An ectopic pregnancy is when a fertilised egg implants itself outside of the womb. This is usually in one of the fallopian tubes, angles of the womb where the tubes join the womb, ovary, caesarean scar, cervix or abdomen. If an egg gets stuck in your fallopian tubes, it won't develop into a baby and your health may be at risk if the pregnancy continues. Unfortunately, it's not possible to save the pregnancy. The egg must usually be removed using medicine or an operation.
An ectopic pregnancy may not cause symptoms and may only be detected during a routine pregnancy scan. If you do experience any symptoms, they tend to develop between the 4th and 12th week of pregnancy.
Symptoms can include a combination of:
Contact your GP or call NHS 111 Wales if you have a combination of any of the above symptoms and you suspect you might be pregnant. It's important you get advice right away as an ectopic pregnancy can be serious.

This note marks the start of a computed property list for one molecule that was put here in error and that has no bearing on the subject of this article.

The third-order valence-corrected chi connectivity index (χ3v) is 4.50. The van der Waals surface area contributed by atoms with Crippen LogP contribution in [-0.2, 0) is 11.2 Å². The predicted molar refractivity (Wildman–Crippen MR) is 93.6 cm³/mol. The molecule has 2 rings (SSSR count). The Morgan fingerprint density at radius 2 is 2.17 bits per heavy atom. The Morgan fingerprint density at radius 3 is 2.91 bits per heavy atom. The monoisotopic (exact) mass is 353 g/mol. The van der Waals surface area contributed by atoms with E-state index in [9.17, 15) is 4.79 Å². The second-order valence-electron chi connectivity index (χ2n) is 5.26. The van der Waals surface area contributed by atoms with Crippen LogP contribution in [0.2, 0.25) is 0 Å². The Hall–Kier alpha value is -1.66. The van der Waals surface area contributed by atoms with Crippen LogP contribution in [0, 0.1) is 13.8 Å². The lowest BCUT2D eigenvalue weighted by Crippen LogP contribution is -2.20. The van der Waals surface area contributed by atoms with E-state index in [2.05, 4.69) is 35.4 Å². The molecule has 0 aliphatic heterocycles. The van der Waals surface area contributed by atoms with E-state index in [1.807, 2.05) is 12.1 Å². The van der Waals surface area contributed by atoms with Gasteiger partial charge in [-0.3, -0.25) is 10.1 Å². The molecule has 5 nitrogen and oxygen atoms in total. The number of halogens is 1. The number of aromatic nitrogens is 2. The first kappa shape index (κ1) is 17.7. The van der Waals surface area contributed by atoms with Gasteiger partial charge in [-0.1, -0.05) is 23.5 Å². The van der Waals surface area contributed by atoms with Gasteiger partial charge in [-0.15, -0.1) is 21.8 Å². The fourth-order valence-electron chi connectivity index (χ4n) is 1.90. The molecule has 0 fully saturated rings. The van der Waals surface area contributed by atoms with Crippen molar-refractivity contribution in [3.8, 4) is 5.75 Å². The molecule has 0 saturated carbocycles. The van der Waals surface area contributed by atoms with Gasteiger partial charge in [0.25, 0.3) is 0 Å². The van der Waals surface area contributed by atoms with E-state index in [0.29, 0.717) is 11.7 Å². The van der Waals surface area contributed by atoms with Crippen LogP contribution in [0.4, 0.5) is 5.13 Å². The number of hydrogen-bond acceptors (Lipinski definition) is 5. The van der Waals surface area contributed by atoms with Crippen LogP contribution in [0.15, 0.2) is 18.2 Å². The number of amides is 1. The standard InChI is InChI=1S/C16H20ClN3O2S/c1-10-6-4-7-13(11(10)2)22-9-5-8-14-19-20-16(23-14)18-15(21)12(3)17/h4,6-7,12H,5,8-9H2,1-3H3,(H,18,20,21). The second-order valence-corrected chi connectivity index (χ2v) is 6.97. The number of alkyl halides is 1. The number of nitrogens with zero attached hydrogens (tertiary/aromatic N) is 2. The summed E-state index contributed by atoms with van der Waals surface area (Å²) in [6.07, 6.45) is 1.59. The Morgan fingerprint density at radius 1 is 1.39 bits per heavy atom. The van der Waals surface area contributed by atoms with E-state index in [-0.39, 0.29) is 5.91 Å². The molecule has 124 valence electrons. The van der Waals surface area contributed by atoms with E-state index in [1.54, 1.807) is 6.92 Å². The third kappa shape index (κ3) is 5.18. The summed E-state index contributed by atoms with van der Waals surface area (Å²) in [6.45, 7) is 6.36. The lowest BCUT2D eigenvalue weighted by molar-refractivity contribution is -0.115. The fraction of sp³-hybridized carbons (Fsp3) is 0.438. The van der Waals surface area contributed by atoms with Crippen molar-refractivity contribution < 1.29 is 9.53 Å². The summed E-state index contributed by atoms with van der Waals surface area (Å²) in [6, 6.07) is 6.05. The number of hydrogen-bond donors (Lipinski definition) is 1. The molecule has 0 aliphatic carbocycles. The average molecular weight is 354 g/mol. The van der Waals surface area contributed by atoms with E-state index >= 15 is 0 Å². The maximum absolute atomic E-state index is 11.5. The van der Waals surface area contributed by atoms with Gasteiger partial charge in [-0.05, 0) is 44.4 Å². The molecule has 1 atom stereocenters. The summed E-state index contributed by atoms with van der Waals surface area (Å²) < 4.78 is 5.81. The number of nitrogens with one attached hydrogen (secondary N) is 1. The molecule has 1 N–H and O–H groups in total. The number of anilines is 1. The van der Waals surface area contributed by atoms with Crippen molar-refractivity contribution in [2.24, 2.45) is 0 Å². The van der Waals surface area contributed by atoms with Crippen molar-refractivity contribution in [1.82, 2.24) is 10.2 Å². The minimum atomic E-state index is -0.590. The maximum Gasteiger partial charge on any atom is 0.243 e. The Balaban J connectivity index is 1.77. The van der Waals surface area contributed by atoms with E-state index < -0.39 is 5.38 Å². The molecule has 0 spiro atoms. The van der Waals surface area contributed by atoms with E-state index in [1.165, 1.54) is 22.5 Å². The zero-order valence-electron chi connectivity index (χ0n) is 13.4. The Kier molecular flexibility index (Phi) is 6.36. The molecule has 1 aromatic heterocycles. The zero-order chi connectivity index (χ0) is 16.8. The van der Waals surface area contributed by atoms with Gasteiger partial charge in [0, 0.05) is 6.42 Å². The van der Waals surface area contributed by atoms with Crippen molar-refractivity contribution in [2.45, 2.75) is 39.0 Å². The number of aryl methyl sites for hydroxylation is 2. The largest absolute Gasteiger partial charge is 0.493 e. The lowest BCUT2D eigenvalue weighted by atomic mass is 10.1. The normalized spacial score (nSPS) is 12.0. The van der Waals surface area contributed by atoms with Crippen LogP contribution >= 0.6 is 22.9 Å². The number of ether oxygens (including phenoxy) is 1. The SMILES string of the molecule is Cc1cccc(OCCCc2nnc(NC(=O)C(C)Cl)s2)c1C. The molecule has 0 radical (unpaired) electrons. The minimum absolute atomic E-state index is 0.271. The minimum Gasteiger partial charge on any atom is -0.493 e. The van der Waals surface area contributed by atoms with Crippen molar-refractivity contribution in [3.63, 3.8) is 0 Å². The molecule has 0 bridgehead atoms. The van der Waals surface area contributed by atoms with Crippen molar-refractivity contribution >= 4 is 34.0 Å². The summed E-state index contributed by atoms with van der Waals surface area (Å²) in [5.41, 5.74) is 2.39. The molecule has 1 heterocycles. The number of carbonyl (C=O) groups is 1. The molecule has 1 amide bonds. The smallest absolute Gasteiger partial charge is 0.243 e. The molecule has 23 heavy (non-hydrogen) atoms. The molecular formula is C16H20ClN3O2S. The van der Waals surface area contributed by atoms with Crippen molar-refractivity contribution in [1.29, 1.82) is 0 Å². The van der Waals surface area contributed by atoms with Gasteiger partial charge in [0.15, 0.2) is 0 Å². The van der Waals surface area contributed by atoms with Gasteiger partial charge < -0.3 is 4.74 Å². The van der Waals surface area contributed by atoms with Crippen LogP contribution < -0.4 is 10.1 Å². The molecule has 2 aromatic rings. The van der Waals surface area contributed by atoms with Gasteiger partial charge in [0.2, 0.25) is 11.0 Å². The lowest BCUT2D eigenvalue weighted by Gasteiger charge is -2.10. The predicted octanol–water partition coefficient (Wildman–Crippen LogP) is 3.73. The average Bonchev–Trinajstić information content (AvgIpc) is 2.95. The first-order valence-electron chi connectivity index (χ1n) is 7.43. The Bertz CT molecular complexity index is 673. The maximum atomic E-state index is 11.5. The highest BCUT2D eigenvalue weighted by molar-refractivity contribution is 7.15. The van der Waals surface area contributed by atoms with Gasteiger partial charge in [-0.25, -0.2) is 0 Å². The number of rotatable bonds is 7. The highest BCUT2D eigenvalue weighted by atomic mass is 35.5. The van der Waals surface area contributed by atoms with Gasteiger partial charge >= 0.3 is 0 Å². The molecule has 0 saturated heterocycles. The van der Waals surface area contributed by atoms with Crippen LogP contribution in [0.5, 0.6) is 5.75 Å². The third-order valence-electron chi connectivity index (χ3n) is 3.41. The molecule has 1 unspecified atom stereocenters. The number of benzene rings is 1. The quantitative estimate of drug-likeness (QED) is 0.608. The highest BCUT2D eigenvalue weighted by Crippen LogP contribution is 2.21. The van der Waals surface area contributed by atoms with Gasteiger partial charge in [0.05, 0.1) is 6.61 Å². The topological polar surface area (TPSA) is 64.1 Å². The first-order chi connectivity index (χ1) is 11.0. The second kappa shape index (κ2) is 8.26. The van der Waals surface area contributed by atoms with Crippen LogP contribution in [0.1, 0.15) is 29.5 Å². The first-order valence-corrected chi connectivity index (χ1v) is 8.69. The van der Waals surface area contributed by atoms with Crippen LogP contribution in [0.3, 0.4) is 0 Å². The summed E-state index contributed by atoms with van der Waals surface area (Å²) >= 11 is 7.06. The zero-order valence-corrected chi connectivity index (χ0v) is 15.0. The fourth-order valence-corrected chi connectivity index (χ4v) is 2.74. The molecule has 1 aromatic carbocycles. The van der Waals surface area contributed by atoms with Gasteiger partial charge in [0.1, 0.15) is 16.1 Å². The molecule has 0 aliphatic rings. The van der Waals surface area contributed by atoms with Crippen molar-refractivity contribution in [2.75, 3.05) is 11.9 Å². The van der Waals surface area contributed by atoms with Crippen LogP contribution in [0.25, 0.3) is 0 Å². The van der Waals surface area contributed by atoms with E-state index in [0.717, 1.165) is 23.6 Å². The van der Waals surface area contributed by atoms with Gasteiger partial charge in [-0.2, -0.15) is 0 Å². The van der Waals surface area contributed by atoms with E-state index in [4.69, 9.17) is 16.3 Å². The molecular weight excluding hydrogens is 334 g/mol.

Call 999 for an ambulance if you experience a combination of:
Following treatment of your ectopic pregnancy, your doctor will offer health advice including guidance on conceiving again in the future. Further information can be found on the Ectopic Pregnancy Trust website.
Preconception care can improve your chances of getting pregnant, having a healthy pregnancy, and having a healthy baby. These are some things to consider if you are planning a future pregnancy:
It's important you speak to your GP if you get pregnancy in the future as they may need to refer you to our Early Pregnancy Unit for further support.